It seems like forever since I last wrote any bloggerel, and some of you may think it’s still too soon. No matter, I will follow my usual pattern and ignore the wishes of my readers – all three of you.
I have just come back from the last of my sabbatical visits. I have been visiting different Baptist churches across the country and talking with the leaders to listen to their stories of how they have adapted to, changed because of, and prepared for growth. It has been very encouraging and inspiring to do this and it is interesting to discover that there are similar themes in all of their stories.
No, this does not mean I am about to write a new bestseller on church growth. If I did it would be silly: perhaps led by dolphins and called ‘The Porpoise-Driven Church’ or about using air-to-air missiles in a ‘heat-seeker sensitive church’. But it does appear that there are some themes that may be helpful to us at our church.
And at the moment I am not going to tell you.
That’s not only because I am mean, but also because these thoughts are still a bit vague and woolly (yes I know that’s not stopped me before) and I feel it’s most appropriate to share them with the church leaders and wider church before I consider releasing them into the wild untamed blogosphere.
‘So, what’s the point of reading this bloggage?’ I hear you ask. (A very good question).
The point is that I have found God speaking consistent themes to me through various different sources:
Through my reading of 1 and 2 Timothy on my retreat; through many of the books I have read (‘sacred’ and ‘secular’); through the conversations I have had; through my observations and musings and through bouncing ideas and concepts off people. It is my experience that sometimes when I want to hear from God all I get is a deafening silence or the sound of Spiritual static. And other times I hear so much from different places that I almost hold my hands up in surrender and give in.
The silence / Spiritual static is a tough one. Sometimes that happens when we are at our weakest, our lowest, our most vulnerable. It’s reminiscent of the depressed prophet Elijah who found God in the ‘sound of sheer silence’. I wonder if at times God keeps silent vigil with us because words would be unhelpful.
As a teenager we had a Labrador, Bonnie, who was the family dog. I spent most time with her and walked her and she was a faithful companion to me. There were times when I was low and it was as if she sensed it. She would gently stroll up to where I was and nuzzle me. She might put her head on my lap if I was sitting down and look up at me. Or sometimes she would come and lie down on my feet (having turned around three times first). She would know that I did not want or need ‘bouncy dog’ or ‘playful dog’. It was as if she knew that I would simply appreciate the company.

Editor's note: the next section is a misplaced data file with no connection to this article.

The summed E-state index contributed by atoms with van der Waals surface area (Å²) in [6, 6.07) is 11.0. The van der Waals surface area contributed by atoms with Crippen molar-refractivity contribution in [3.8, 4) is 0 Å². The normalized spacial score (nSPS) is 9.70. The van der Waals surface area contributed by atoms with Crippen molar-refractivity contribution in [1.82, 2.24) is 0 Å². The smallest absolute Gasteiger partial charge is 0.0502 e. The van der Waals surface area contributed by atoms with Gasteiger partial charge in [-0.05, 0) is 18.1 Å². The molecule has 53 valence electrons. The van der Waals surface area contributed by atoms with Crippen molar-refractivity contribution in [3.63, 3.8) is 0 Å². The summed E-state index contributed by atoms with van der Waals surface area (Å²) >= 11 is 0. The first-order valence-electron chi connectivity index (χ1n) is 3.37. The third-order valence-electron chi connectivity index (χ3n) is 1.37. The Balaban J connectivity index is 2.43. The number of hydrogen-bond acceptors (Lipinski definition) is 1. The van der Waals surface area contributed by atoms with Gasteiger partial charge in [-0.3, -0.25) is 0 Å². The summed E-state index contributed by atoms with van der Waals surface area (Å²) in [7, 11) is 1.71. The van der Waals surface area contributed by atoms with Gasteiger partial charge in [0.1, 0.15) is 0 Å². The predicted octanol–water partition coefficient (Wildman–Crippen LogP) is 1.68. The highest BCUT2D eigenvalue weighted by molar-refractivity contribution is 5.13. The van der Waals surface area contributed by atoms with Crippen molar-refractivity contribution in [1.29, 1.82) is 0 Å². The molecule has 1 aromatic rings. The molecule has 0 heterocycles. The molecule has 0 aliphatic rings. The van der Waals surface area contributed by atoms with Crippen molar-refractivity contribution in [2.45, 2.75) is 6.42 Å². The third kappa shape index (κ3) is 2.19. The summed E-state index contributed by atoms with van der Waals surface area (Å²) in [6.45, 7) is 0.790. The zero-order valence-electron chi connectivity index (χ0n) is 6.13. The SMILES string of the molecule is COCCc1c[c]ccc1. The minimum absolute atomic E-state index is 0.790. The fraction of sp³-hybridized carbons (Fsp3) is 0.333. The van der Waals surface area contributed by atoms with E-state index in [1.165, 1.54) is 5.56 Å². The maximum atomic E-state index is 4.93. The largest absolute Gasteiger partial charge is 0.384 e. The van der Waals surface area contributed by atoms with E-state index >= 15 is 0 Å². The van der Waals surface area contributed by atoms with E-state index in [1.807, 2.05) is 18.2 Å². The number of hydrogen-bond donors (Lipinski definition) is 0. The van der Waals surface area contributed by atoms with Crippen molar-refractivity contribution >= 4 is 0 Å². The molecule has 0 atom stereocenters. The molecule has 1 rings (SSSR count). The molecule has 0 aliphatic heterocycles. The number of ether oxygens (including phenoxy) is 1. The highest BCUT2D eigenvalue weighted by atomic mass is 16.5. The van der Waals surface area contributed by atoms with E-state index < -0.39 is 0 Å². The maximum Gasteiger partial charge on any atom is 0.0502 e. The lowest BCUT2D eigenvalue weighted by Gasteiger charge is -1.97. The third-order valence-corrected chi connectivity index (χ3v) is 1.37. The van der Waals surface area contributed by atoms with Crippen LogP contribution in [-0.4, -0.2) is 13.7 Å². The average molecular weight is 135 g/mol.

There’s an element of that in what I am trying to describe about God’s silence. My experience is that sometimes I sense God’s presence nuzzling me in that way and it often sends a shiver down my spine. At other times I experience him through other people – directly as they are with me or indirectly through a song they have recorded or a book that they have written.
Or maybe we should pause and reflect and see if we can sense God smiling at us. I think many people think of him scowling and angry, but I reckon he smiles most of the time.
Of course there are times when we want to hear words, advice, answers and the hiss of static is all we receive. Perhaps it’s because we have tuned God out a bit and need to get back in practice at listening to him. It is possible that we are not listening to the right voice – he may be speaking to us through someone else or through a song and we are determined to hear him in our heads or in the pages of the Bible.
And yes, I think there are times when it’s just silence and static. It’s not that God is not there: it may be that the best thing for us is to pause, be still, relax and wait rather than rushing ahead with our plans and responses. Perhaps the only way God can do that is to keep quiet, like a teacher in a noisy classroom who stops talking and holds her hand up while waiting for the children to notice and join in.
When I was at Primary School (aged about 6) I had a teacher called Miss Bagley. On the last day before the Easter holidays one of the children in my class had given her an Easter Egg. Miss Bagley was bringing the day to a close and saying a few final words when I blurted out, “Don’t forget to eat your Easter Egg!”
Poor Miss Bagley had had a long term and I had interrupted her. Uncharacteristically she responded by saying, “Oh, be quiet you gasbag!”
I was stunned initially. I could not believe that she had said that to me. But by the time I met my Mum at the school gate I was in floods of tears. I was almost inconsolable at the thought that Miss Bagley had called me a gasbag. My Mum eventually got a vaguely comprehensible answer out of me and we went back into the school where I apologised for interrupting and Miss Bagley apologised for calling me a gasbag. (The irony of her name and the epithet she gave me did not strike me until I just wrote this down!)
Nearly 40 years later I still remember that moment. Miss Bagley had had to resort to drastic measures to make me stop and listen. Thankfully God doesn’t (often) call me a gasbag, but he may resort to drastic measures.
Just a thought.
Be blessed, be a blessing.